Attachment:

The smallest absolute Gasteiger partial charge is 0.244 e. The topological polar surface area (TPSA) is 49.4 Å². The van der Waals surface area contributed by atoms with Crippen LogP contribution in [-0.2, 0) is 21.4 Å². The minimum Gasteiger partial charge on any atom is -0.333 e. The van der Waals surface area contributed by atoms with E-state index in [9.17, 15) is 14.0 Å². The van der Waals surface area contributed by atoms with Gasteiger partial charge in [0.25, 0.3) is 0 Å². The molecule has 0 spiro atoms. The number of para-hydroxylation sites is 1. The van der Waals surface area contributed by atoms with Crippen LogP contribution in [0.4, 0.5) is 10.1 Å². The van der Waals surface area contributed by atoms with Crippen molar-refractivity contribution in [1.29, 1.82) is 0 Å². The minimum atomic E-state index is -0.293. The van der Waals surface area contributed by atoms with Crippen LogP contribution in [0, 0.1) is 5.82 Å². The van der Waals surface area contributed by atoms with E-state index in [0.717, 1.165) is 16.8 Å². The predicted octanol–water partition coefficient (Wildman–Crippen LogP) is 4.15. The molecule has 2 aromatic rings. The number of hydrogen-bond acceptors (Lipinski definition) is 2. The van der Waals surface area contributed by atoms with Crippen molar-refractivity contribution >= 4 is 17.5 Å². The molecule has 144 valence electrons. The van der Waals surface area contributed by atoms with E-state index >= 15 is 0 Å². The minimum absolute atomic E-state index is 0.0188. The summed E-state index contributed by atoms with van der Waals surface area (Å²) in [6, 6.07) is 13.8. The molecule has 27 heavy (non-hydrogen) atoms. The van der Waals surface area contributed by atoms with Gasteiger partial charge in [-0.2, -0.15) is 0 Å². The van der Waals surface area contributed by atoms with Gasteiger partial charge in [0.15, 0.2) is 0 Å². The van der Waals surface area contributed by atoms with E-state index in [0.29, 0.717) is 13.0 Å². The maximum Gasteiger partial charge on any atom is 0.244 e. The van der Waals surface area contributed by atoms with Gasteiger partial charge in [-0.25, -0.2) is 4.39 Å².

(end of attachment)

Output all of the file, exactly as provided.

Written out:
The smallest absolute Gasteiger partial charge is 0.244 e. The topological polar surface area (TPSA) is 49.4 Å². The van der Waals surface area contributed by atoms with Crippen LogP contribution in [-0.2, 0) is 21.4 Å². The minimum Gasteiger partial charge on any atom is -0.333 e. The van der Waals surface area contributed by atoms with E-state index in [9.17, 15) is 14.0 Å². The van der Waals surface area contributed by atoms with Gasteiger partial charge in [0.25, 0.3) is 0 Å². The molecule has 0 spiro atoms. The number of para-hydroxylation sites is 1. The van der Waals surface area contributed by atoms with Crippen LogP contribution in [0.4, 0.5) is 10.1 Å². The van der Waals surface area contributed by atoms with Crippen molar-refractivity contribution in [1.29, 1.82) is 0 Å². The minimum atomic E-state index is -0.293. The van der Waals surface area contributed by atoms with Crippen LogP contribution in [0, 0.1) is 5.82 Å². The van der Waals surface area contributed by atoms with E-state index in [0.717, 1.165) is 16.8 Å². The predicted octanol–water partition coefficient (Wildman–Crippen LogP) is 4.15. The molecule has 2 aromatic rings. The number of hydrogen-bond acceptors (Lipinski definition) is 2. The van der Waals surface area contributed by atoms with Crippen molar-refractivity contribution >= 4 is 17.5 Å². The molecule has 144 valence electrons. The van der Waals surface area contributed by atoms with E-state index >= 15 is 0 Å². The minimum absolute atomic E-state index is 0.0188. The summed E-state index contributed by atoms with van der Waals surface area (Å²) in [6, 6.07) is 13.8. The molecule has 27 heavy (non-hydrogen) atoms. The van der Waals surface area contributed by atoms with Gasteiger partial charge in [-0.2, -0.15) is 0 Å². The van der Waals surface area contributed by atoms with Gasteiger partial charge in [0.15, 0.2) is 0 Å². The van der Waals surface area contributed by atoms with E-state index in [0.29, 0.717) is 13.0 Å². The maximum Gasteiger partial charge on any atom is 0.244 e. The van der Waals surface area contributed by atoms with Gasteiger partial charge in [-0.25, -0.2) is 4.39 Å².